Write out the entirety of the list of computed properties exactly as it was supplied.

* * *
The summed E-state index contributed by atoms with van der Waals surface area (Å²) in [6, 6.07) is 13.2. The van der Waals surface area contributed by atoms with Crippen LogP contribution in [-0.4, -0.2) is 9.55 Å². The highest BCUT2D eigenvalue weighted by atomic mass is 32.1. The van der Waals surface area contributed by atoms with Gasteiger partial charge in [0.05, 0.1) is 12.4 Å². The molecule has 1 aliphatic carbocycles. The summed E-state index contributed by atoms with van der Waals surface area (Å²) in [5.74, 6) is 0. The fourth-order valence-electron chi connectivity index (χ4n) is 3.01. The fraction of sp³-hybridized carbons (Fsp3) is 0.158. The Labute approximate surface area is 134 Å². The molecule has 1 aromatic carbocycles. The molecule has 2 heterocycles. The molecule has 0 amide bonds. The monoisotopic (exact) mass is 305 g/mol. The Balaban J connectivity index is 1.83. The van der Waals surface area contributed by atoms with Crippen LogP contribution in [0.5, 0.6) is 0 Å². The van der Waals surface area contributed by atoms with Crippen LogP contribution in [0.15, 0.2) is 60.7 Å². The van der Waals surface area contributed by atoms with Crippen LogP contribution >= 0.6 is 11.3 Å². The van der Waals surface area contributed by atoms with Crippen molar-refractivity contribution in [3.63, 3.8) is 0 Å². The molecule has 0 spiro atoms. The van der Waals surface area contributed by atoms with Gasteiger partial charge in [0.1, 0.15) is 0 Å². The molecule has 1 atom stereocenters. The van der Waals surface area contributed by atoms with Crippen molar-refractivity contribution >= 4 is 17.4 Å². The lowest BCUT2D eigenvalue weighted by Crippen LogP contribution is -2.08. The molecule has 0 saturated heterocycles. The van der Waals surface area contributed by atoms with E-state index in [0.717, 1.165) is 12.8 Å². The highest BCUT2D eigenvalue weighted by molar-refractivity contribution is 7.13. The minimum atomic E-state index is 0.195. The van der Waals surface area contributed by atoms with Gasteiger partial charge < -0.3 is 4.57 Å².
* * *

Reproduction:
The summed E-state index contributed by atoms with van der Waals surface area (Å²) in [6, 6.07) is 13.2. The van der Waals surface area contributed by atoms with Crippen LogP contribution in [-0.4, -0.2) is 9.55 Å². The highest BCUT2D eigenvalue weighted by atomic mass is 32.1. The van der Waals surface area contributed by atoms with Gasteiger partial charge in [0.05, 0.1) is 12.4 Å². The molecule has 1 aliphatic carbocycles. The summed E-state index contributed by atoms with van der Waals surface area (Å²) in [5.74, 6) is 0. The fourth-order valence-electron chi connectivity index (χ4n) is 3.01. The fraction of sp³-hybridized carbons (Fsp3) is 0.158. The Labute approximate surface area is 134 Å². The molecule has 1 aromatic carbocycles. The molecule has 2 heterocycles. The molecule has 0 amide bonds. The monoisotopic (exact) mass is 305 g/mol. The Balaban J connectivity index is 1.83. The van der Waals surface area contributed by atoms with Crippen LogP contribution in [0.5, 0.6) is 0 Å². The van der Waals surface area contributed by atoms with Crippen LogP contribution in [0.15, 0.2) is 60.7 Å². The van der Waals surface area contributed by atoms with Crippen LogP contribution >= 0.6 is 11.3 Å². The van der Waals surface area contributed by atoms with Crippen molar-refractivity contribution in [3.63, 3.8) is 0 Å². The molecule has 0 spiro atoms. The van der Waals surface area contributed by atoms with Gasteiger partial charge in [0.1, 0.15) is 0 Å². The molecule has 1 atom stereocenters. The van der Waals surface area contributed by atoms with Crippen molar-refractivity contribution >= 4 is 17.4 Å². The lowest BCUT2D eigenvalue weighted by Crippen LogP contribution is -2.08. The molecule has 0 saturated heterocycles. The van der Waals surface area contributed by atoms with E-state index in [0.717, 1.165) is 12.8 Å². The highest BCUT2D eigenvalue weighted by molar-refractivity contribution is 7.13. The minimum atomic E-state index is 0.195. The van der Waals surface area contributed by atoms with Gasteiger partial charge < -0.3 is 4.57 Å².